HONG KONG (Reuters) – A flash mob sprang up in the heart of Hong Kong’s financial center on Tuesday, hours after police fired tear gas at a university campus and territory-wide transport disruptions wreaked commuter havoc in the Chinese-ruled city.
More than 1,000 protesters, many wearing office clothes and face masks, rallied in the Central business district for a second day, blocking roads below some of the city’s tallest skyscrapers and most expensive real estate.
Some crouched behind umbrellas as riot police stood by.
Others chanted “Fight for freedom, stand with Hong Kong” and “Five demands, not one less”, referring to calls for universal suffrage and an independent probe into perceived police brutality, among other demands.
“Let’s stop focusing on the result. The result is all this chaos and madness but what is the root cause? We don’t have a fully democratic system,” said one demonstrator, a 25-year-old property manager wearing a white shirt, black suit pants and a black face mask who gave his name as Roy.
“We want to enjoy air-conditioning and a beer with friends. No Hong Konger wants this (violence), but the government is forcing us to take things to such a dramatic (level),” he said.
Police fired tear gas on Monday in Central, where some protesters also blocked narrow streets lined with banks, top-brand shopping malls and jewelry shops, most of which had pulled down their shutters.
There were chaotic scenes earlier on Tuesday as people thronged metro stations only to stream out shortly after, clogging footpaths as they queued for buses or alternative transport after some train services were suspended.
Some roads were closed in the morning with long traffic jams building during rush hour, a day after some of the worst violence to rock the former British colony. A protester was shot by police and a man set on fire on Monday.
Riot police were deployed at metro stations across the territory, while rail operator MTR Corp urged people to use other forms of transport.
“It is very inconvenient for me because I have a few meetings to go to in Central,” said a 38-year-old man who gave his name as Rodney and who works as a legal consultant for an international firm.
“Hopefully my partners will understand that my city is going through a tough period,” he said, adding that he blames Hong Kong leader Carrie Lam for the protests.
Passengers streamed out of at least one train that was forced to stop when barricades blocked the rail line.
Universities and schools canceled classes, with students, teachers and parents on edge a day after police fired tear gas and students hurled petrol bombs on some campuses.
Lam said protesters who tried to paralyze the city were being extremely selfish and hoped that universities and schools would urge students not to take part in the demonstrations.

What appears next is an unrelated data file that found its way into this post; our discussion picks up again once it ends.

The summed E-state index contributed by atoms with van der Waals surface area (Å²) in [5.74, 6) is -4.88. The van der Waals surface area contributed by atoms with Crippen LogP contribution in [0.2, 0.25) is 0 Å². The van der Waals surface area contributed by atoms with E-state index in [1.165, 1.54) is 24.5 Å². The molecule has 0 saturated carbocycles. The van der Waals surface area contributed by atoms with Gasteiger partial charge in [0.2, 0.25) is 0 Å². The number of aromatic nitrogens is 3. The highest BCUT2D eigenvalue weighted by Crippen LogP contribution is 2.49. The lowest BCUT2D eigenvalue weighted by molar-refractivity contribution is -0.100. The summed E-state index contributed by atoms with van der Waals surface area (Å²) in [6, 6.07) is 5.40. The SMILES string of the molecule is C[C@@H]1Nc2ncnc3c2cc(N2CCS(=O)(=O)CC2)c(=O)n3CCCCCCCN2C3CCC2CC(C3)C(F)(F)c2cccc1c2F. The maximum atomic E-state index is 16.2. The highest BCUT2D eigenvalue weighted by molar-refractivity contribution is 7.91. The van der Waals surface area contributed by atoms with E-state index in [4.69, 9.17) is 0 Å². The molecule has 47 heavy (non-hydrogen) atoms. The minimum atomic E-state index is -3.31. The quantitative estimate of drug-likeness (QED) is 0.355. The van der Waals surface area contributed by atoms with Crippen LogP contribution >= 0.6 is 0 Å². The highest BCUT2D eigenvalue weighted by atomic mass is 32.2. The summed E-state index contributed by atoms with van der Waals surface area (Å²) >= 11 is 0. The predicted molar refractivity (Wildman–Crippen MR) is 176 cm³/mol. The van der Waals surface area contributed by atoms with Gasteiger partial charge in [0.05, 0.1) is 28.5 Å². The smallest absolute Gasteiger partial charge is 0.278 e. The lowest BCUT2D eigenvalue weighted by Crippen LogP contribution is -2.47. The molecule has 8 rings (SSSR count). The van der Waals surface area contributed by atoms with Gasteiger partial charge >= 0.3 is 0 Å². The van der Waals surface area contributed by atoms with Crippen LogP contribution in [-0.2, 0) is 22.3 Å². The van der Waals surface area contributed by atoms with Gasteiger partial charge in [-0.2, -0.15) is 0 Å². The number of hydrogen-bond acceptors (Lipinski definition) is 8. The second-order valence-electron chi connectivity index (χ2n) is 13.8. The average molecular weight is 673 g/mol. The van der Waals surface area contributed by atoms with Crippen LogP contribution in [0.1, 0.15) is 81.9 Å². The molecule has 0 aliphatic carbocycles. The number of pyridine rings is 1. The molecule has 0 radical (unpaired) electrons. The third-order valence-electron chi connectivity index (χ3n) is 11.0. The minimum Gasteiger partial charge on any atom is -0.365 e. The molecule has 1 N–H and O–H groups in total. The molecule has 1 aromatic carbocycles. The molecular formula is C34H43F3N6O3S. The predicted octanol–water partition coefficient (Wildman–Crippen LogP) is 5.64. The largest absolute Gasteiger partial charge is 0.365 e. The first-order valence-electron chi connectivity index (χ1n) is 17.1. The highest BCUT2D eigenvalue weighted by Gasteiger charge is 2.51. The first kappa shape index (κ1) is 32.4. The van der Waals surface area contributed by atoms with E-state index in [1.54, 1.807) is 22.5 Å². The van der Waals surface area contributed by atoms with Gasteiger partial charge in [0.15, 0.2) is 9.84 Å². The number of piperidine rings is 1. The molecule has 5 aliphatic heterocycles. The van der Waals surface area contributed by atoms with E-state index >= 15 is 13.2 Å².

More than 260 people were arrested on Monday, police said, bringing the total number to more than 3,000 since the protests escalated in June.
The metro station at Sai Wan Ho on eastern Hong Kong island, where a 21-year-old protester was shot at close range on Monday, was among those closed.
Lam said on Monday the violence had exceeded protesters’ demands for democracy and demonstrators were now the people’s enemy.
Protesters are angry about what they see as police brutality and meddling by Beijing in the freedoms guaranteed under the “one country, two systems” formula put in place when the territory returned to Chinese rule in 1997.
China denies interfering and has blamed Western countries, including Britain and the United States, for stirring up trouble.
The United States condemned the unjustified use of deadly force in the latest violence and urged police and citizens to de-escalate the crisis.
U.S. State Department spokeswoman Morgan Ortagus also urged Beijing to honor its commitments that Hong Kong would enjoy a high degree of autonomy and human rights, including freedom of expression and peaceful assembly.
Protesters clashed with police into the early hours of Tuesday after fierce skirmishes throughout Monday, when more than 100 people were injured.
Many workers were sent home early on Monday and shops and restaurants shut by the evening as the violence escalated, piling further pressure on an economy that entered a recession in the third quarter for the first time in a decade.
An editorial in the state-backed China Daily newspaper condemned the violence on Monday and took aim at the “leniency of Hong Kong judges”.
“Allowing (protesters) to apply for bail on easy terms and handing down extraordinarily light sentences has also served to encourage inhuman terrorist acts,” it said.
Reporting by Donny Kwok, Clare Jim, Marius Zaharia, Twinnie Siu Clare Jim and Farah Master; Writing by Anne Marie Roantree; Editing by Nick Macfie and Paul Tait